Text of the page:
What is the Difference between Class A, B, and C Misdemeanors?
Texas law divides criminal offenses into two main categories - felonies and misdemeanors. Misdemeanor offenses are less severe than felony charges, but they are still matters you should take very seriously. Even if you think your charge is simply a “minor” misdemeanor, you can still face lasting consequences, and you should still have the assistance and representation of a Fort Worth criminal defense attorney.
Degrees of Misdemeanors
The law further divides each category of criminal charges into degrees, and for misdemeanors, these include Class A, B, and C misdemeanors. Class C is the least serious, while Class A is the level right before a charge becomes a felony. While each degree of charge has its own potential penalties, no misdemeanor charge can have penalties involving more than one year in county jail.
Class A Misdemeanor Charges
The maximum penalty for a Class A misdemeanor conviction is one year in jail and fines up to $4,000. Some examples include:
- Criminal mischief causing up to $2,500 in damage
- Burglary of a vehicle
- Public lewdness
- Possessing between two and four ounces of marijuana
When a prosecutor enhances a Class A misdemeanor, it becomes a state jail felony, so this is a serious situation.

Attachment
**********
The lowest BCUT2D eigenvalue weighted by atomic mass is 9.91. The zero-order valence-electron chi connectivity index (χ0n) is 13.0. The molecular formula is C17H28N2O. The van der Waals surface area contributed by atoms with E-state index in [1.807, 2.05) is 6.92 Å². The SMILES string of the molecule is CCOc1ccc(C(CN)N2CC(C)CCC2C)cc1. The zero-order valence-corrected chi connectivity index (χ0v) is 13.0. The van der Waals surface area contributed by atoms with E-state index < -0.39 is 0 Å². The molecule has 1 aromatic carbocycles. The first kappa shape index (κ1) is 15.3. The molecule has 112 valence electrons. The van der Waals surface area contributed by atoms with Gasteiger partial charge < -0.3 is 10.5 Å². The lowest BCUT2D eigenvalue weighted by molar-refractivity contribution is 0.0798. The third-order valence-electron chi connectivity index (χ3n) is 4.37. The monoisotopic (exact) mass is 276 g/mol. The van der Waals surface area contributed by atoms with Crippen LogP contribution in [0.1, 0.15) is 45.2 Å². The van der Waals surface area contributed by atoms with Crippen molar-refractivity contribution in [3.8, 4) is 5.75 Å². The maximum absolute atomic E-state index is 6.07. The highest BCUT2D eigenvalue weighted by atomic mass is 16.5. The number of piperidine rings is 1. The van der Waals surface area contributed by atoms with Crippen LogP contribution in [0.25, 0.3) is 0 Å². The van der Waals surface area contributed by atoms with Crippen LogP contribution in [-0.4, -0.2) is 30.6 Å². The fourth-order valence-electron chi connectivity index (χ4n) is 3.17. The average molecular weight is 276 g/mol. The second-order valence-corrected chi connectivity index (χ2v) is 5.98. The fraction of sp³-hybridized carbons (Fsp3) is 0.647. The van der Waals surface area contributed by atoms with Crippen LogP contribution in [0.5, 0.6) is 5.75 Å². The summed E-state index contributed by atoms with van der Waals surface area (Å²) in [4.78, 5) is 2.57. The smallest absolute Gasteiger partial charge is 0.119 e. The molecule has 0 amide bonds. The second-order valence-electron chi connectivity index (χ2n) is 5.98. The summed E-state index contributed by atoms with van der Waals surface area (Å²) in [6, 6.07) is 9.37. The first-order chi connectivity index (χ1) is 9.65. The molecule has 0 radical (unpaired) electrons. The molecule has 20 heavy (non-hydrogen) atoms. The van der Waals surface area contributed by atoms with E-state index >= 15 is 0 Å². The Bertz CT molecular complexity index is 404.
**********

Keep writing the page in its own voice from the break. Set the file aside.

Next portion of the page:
Class B Misdemeanor Charges
The next level down, a Class B misdemeanor conviction can lead to up to 180 days in county jail, fines up to $2,000, or both. If enhanced, the charge can become a Class A misdemeanor or in some cases, a felony. Some Class B charges include:
- Criminal mischief causing up to $750 in damage
- Disorderly conduct
- Making a false police report
- Criminal trespass
- Possessing up to two ounces of marijuana
Class C Misdemeanor Charges
These are the least serious offenses when it comes to Texas criminal law, and there is no jail time possible for a Class C conviction. Instead, the maximum penalty is a fine of $500. However, a Class C misdemeanor will still be a mark on your permanent criminal record, so it is not something to be taken lightly. Having a criminal record - even with a minor conviction - can still cause many problems in your life.
Examples of Class C misdemeanors are:
- Public intoxication
- Theft less than $100
- Underage possession of alcohol
- Possession of drug paraphernalia
In general, prosecutors have two years to charge you with a misdemeanor from the date of the alleged offenses. While probation is often an option in lieu of jail time for misdemeanor cases, some misdemeanors come with a mandatory jail sentence if certain factors exist, such as having prior convictions.
Discuss Your Case With a Fort Worth Criminal Defense Attorney
Even if a misdemeanor seems minor, it can still have an effect on your life in many different ways. You should never risk an overly harsh result - instead, reach out to Fort Worth criminal defense lawyer Kyle Whitaker as soon as you can. Contact us to learn more about how we can help defend against your misdemeanor charges.